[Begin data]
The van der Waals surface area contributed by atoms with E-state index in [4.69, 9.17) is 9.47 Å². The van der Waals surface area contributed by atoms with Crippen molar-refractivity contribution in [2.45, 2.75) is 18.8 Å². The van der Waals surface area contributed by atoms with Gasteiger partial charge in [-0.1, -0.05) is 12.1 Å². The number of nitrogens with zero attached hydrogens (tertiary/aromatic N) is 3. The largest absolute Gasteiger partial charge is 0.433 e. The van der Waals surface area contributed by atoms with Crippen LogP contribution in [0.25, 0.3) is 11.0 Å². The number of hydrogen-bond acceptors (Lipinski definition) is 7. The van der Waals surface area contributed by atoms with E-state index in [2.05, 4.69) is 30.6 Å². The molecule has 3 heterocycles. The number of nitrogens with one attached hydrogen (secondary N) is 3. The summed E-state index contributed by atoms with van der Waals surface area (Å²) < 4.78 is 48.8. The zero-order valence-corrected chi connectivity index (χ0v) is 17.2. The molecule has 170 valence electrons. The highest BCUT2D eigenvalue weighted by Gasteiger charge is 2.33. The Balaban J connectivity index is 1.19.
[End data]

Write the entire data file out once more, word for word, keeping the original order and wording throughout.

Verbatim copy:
The van der Waals surface area contributed by atoms with E-state index in [4.69, 9.17) is 9.47 Å². The van der Waals surface area contributed by atoms with Crippen molar-refractivity contribution in [2.45, 2.75) is 18.8 Å². The van der Waals surface area contributed by atoms with Gasteiger partial charge in [-0.1, -0.05) is 12.1 Å². The number of nitrogens with zero attached hydrogens (tertiary/aromatic N) is 3. The largest absolute Gasteiger partial charge is 0.433 e. The van der Waals surface area contributed by atoms with Crippen LogP contribution in [0.25, 0.3) is 11.0 Å². The number of hydrogen-bond acceptors (Lipinski definition) is 7. The van der Waals surface area contributed by atoms with E-state index in [2.05, 4.69) is 30.6 Å². The molecule has 3 heterocycles. The number of nitrogens with one attached hydrogen (secondary N) is 3. The summed E-state index contributed by atoms with van der Waals surface area (Å²) < 4.78 is 48.8. The zero-order valence-corrected chi connectivity index (χ0v) is 17.2. The molecule has 170 valence electrons. The highest BCUT2D eigenvalue weighted by Gasteiger charge is 2.33. The Balaban J connectivity index is 1.19.